SAM Stosur won almost as many matches this year as last, and more than before, she believes, while playing below her best. But Stosur failed to win a title, and two strong grand slam runs were balanced with early exits at both Wimbledon and Melbourne Park, to which the former US Open champion will return next month with more sober public expectations but a resolute determination to succeed.
Despite dropping from sixth to ninth in 2012, Stosur remains - by far - Australia's highest-ranked player, the only woman or man to pass the fourth-round stage at a major or to reach multiple tour-level finals. She is the heavy favourite on Monday night to claim a third consecutive Newcombe Medal, from a list of finalists that includes top-100 trio Marinko Matosevic, Lleyton Hewitt and Casey Dellacqua, but no Bernard Tomic, the world No. 52.
After a short post-season break, Stosur's preparations for 2013 have already started with coach David Taylor in Sydney, and the 28-year-old will draw on the painful but valuable learning experience of a near-barren run through the last Australian summer when her new year dawns at the Brisbane International in four weeks.
''I'm looking forward to it,'' Stosur said of her scheduled return to the Brisbane and Sydney internationals and the Australian Open, where she faltered in the second, first and first rounds respectively in 2012. ''As much as what last year was a bit of a disaster [in Australia], I'm certainly not afraid to go back there and play again. I think that's a really good positive sign that you want to be there, and I have played pretty well there in the past. I think it's just a matter of playing tennis, and that's certainly something I did not do last year. I wanted it this way, and it wasn't right, and then it was almost like I tried too hard for it, so you've just got to keep it really simple: 'This is the opponent, this is what I'm going to do, these are the tactics', and really try and make it 'that's what it's all about'.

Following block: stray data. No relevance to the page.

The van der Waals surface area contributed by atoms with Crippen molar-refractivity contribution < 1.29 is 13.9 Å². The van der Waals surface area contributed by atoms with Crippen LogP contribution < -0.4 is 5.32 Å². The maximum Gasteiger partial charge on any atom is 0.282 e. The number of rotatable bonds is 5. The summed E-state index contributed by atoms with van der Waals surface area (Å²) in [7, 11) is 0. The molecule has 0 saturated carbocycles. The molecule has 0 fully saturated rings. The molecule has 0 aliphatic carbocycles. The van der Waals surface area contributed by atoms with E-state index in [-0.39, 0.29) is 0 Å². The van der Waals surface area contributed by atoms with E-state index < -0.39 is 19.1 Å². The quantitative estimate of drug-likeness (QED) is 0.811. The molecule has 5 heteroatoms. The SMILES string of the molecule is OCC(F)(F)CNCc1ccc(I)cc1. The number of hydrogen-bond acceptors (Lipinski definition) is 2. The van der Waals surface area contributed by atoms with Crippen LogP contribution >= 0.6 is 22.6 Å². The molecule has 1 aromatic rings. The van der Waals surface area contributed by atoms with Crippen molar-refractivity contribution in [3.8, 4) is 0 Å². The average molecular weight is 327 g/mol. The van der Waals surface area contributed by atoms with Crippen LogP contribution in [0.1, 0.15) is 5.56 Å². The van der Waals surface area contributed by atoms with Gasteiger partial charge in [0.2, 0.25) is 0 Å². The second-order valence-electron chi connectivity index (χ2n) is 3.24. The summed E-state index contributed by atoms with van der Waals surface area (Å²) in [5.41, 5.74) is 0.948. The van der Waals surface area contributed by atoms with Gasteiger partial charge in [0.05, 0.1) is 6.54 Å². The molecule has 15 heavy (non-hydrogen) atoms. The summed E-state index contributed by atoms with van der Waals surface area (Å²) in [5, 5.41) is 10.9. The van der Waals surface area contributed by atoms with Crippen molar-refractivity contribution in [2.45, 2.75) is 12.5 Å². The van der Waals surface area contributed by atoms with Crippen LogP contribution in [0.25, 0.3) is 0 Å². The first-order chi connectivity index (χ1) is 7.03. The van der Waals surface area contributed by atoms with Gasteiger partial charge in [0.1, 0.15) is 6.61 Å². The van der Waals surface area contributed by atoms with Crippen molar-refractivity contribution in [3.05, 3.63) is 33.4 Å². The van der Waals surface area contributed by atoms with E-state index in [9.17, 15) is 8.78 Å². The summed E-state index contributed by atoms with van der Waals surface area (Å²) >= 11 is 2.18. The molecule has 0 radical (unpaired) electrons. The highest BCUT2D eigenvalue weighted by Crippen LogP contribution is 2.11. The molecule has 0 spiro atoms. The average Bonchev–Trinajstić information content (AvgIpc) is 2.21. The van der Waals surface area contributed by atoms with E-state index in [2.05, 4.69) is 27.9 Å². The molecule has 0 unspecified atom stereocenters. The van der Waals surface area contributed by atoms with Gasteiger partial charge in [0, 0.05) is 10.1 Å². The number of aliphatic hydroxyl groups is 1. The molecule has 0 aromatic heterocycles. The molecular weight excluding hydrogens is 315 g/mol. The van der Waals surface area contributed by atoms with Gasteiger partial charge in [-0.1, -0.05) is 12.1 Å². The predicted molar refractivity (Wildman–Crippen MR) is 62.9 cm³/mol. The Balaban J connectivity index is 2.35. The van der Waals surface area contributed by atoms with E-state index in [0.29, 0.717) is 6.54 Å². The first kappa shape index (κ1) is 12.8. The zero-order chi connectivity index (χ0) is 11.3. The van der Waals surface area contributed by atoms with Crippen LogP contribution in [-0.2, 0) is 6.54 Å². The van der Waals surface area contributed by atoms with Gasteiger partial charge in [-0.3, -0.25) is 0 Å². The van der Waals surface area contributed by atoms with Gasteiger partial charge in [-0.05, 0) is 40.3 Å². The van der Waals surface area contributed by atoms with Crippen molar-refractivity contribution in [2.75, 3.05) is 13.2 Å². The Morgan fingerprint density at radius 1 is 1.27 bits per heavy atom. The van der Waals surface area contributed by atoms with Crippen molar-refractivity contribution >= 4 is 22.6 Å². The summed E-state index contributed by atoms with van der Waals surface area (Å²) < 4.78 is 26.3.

''It's a lot easier said than done, but I think that's something I really need to try and stick to, and in the whole pre-season know what I want to try and do, how I'm going to approach it, and work it all out, and have another good shot at it next year.''
After a 0-2 record at the season-ending WTA Championships took her season's work to 44-24, Stosur rated her year as a seven out of 10. It was, she said, more disappointing than the past two, but it is also relative. ''It's easy to say it hasn't been great, but I've had lots of semis, lots of quarters, and you win a couple more of those throughout the year and you're probably looking at quite a bit more positive outlook,'' she said. ''So it's one of those things, and I guess that's part of always trying to improve and do better and play better, and you're not satisfied unless you're ticking all the boxes, almost, with what you're trying to play for.''
She had, she said, ''probably won more matches this year playing pretty ordinary tennis than what I have ever before. Especially at the start of the year, it was pretty tough. But I think I fought through some matches that I was down and not playing well, and that has always been kind of a struggle for me. I won a lot of the close three-setters, and that's definitely one area that I've improved, but there's still lots I think I can get better at.''